Words Matter

Posts 04

Words matter.  We all know this.  I suspect we all repeat the lesson over and over.  We know we should control our words, so why do they run away with us so often?  We teach our children to use their words not their hands.  But I’m wondering if I have imparted any wisdom to my children on choosing the right words.  It’s an important lesson.  Words have the power to lift us up, to cheer us on in our tough moments, to communicate love.  They can also crush us.  Especially when they are wielded by the ones we love, the people who know our vulnerabilities.


My reminder of this today came in the form of a distraught child.  A tween, really, if I’m being honest.  She came in from playing outside.  Our neighborhood has community property behind us.  It is wooded and has a creek running through it.  Not big enough to get lost in, but enough to lose the outside world if you try. The kids love to go to “the forest”. The usual rules are use the buddy system, stay out of the creek if it’s not summer, and watch out for snakes! Today, however, the tween girl wouldn’t go play with the tween brother.  She wanted to play with her friend.  He received a special dispensation to go by himself.  But the friend went home and they found each other in the woods.  He was playing as boys do.  She came upon him lazily bending a small tree.  Why? Because he’s a boy playing in the woods. The tree was there.  This act of his ignited all of her 5thgrade moral outrage.  He wasn’t being fair to the poor tree!  He could kill it!


Now, let me be clear. This daughter of mine is extremely conflict averse.  We are trying to give her the skills to stand up for herself because her behavior often closely resembles that of a doormat. She has a huge heart.  She also usually turns tail and runs upon the first sign of disagreement. We have had many conversations about how she can use her words to stand up for herself without being mean. She is very afraid of being perceived as mean.  So, my first thought when she came through the door with a red face and looking upset was that someone hurt her.  What happened?  Did someone hit you?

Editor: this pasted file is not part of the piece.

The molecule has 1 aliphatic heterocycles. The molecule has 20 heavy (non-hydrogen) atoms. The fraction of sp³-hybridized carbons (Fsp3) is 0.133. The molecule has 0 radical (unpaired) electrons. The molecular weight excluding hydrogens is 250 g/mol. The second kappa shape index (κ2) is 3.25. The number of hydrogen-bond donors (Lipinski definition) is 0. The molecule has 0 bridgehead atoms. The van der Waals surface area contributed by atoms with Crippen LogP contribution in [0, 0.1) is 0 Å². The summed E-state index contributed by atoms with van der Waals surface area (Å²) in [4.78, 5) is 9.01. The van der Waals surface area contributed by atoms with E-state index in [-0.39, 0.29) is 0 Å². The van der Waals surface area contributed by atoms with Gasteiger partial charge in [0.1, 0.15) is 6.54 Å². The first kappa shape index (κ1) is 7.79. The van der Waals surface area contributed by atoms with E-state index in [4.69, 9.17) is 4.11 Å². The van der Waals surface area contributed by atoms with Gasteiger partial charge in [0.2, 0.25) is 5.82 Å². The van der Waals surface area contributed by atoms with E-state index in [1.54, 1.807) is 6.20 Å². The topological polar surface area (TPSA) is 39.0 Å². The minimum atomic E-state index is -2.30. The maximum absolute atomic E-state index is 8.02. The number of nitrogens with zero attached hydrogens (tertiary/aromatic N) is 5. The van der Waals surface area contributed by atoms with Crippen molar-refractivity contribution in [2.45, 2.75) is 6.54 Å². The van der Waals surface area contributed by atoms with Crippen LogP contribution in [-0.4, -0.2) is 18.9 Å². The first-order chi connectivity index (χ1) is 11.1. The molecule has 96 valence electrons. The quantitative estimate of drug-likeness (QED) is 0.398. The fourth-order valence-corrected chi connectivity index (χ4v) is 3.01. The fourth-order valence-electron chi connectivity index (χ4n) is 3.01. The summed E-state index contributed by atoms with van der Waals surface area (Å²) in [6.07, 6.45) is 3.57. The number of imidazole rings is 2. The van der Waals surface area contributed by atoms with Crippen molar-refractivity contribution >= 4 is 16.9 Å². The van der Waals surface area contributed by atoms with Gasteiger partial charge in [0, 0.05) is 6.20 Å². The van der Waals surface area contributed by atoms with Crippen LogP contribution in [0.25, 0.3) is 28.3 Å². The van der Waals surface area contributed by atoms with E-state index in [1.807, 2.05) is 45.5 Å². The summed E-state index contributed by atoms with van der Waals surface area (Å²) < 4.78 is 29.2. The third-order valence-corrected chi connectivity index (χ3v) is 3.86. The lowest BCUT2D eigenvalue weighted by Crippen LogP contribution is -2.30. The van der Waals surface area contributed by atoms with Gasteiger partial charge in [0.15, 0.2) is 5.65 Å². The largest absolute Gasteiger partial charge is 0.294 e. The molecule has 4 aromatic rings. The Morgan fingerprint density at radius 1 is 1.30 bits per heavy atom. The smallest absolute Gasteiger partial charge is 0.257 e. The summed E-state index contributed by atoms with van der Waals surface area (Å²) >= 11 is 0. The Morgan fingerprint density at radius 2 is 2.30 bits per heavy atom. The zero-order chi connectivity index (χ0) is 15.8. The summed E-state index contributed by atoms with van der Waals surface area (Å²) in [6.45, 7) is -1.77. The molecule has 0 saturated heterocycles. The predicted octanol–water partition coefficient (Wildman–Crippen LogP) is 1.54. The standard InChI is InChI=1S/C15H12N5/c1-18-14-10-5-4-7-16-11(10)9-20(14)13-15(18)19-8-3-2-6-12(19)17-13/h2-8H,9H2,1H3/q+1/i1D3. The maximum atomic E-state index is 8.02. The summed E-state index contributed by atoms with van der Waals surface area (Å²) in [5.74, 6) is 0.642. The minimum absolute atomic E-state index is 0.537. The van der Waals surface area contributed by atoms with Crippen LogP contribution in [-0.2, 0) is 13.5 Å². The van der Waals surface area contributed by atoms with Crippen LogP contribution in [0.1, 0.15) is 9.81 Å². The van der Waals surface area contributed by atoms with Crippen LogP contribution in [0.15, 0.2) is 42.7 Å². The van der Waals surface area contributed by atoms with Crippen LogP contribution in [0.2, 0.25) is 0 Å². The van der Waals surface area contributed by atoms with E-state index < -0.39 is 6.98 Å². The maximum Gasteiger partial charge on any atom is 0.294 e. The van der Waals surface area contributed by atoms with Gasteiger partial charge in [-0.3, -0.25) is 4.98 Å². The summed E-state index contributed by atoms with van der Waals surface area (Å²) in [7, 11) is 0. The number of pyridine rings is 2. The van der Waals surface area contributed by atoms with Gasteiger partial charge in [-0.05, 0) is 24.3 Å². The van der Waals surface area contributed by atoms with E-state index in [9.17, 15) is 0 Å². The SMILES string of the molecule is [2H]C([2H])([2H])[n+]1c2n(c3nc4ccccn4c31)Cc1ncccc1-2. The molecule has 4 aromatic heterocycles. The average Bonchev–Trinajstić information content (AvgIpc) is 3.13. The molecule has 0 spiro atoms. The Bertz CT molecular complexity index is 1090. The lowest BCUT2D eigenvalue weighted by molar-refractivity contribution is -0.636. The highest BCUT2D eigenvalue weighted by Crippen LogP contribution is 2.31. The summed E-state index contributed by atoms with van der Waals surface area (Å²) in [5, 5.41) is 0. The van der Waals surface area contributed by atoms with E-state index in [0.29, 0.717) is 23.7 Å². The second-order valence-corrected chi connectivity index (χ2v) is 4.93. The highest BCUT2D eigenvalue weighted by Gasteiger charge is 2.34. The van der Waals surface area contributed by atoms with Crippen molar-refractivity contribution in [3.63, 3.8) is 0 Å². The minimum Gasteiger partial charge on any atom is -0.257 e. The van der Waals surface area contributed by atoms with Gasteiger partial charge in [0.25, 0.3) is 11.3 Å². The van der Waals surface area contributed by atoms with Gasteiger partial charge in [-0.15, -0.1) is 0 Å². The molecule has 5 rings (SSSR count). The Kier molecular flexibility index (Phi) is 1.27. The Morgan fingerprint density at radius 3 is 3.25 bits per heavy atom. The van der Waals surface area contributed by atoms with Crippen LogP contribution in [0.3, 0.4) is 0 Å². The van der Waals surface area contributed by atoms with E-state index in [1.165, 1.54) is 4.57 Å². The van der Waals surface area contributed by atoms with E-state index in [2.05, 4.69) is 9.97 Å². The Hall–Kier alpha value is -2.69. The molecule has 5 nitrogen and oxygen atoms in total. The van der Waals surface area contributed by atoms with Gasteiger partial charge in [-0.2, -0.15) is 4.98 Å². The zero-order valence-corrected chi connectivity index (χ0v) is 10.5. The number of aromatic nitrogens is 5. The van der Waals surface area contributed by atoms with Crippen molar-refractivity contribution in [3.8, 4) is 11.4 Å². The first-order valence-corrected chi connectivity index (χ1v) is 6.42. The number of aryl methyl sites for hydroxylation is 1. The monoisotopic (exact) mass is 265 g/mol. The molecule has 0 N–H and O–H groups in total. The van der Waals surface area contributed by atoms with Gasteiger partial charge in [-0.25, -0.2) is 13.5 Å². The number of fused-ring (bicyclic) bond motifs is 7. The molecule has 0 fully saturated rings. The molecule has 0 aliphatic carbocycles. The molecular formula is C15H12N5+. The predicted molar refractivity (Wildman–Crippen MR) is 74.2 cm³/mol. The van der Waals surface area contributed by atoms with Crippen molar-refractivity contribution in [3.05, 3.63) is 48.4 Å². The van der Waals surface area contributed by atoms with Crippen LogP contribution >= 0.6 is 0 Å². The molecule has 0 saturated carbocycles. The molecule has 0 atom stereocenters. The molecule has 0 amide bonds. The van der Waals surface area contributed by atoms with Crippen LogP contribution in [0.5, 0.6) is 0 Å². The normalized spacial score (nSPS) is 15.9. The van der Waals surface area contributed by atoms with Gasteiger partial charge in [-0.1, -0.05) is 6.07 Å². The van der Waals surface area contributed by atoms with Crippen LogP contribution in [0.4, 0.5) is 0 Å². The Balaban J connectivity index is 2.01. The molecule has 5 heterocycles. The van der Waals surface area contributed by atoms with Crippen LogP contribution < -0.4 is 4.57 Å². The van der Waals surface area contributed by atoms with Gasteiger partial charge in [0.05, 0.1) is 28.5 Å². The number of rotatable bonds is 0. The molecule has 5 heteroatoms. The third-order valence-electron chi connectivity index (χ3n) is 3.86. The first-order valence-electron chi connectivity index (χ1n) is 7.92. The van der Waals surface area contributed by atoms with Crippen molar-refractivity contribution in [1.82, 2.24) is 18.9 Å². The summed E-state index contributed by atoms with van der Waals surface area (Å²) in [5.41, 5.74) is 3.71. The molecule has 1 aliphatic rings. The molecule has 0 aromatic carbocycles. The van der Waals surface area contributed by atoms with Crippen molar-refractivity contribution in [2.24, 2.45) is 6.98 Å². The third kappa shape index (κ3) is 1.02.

She clearly did not want to answer my questions, but eventually admitted that she had a fight with her brother.  There was yelling and screaming.  They were hitting each other.  Whoa. Full stop. SHE was yelling and screaming? I was baffled.  She told her story through relentless tears.  She came upon a horrible injustice in the forest.  Her brother was being “unfair” to the tree.  She was afraid he could kill it.  So, she gave in to her desire to boss her brother around. He predictably flat-out ignored her and continued to bend the tree.  Then he had the audacity to tell her “no” when she instructed him to stop.


Had the conflict stopped there, I wouldn’t have the topic of “words” on my heart.  Somehow, the discussion escalated into arguing, the arguing escalated into yelling, and the yelling escalated into one kid telling the other that if the tree didn’t deserve to live then neither did he.  My two youngest children were in the woods yelling at each other that they don’t deserve to live.  If that doesn’t make you take a deep breath as a mother, then I don’t know what will.  Words matter. I know neither of them really wishes the other one dead.  In fact, when I asked the boy if he really felt that way, he replied, “of course not, I love her.”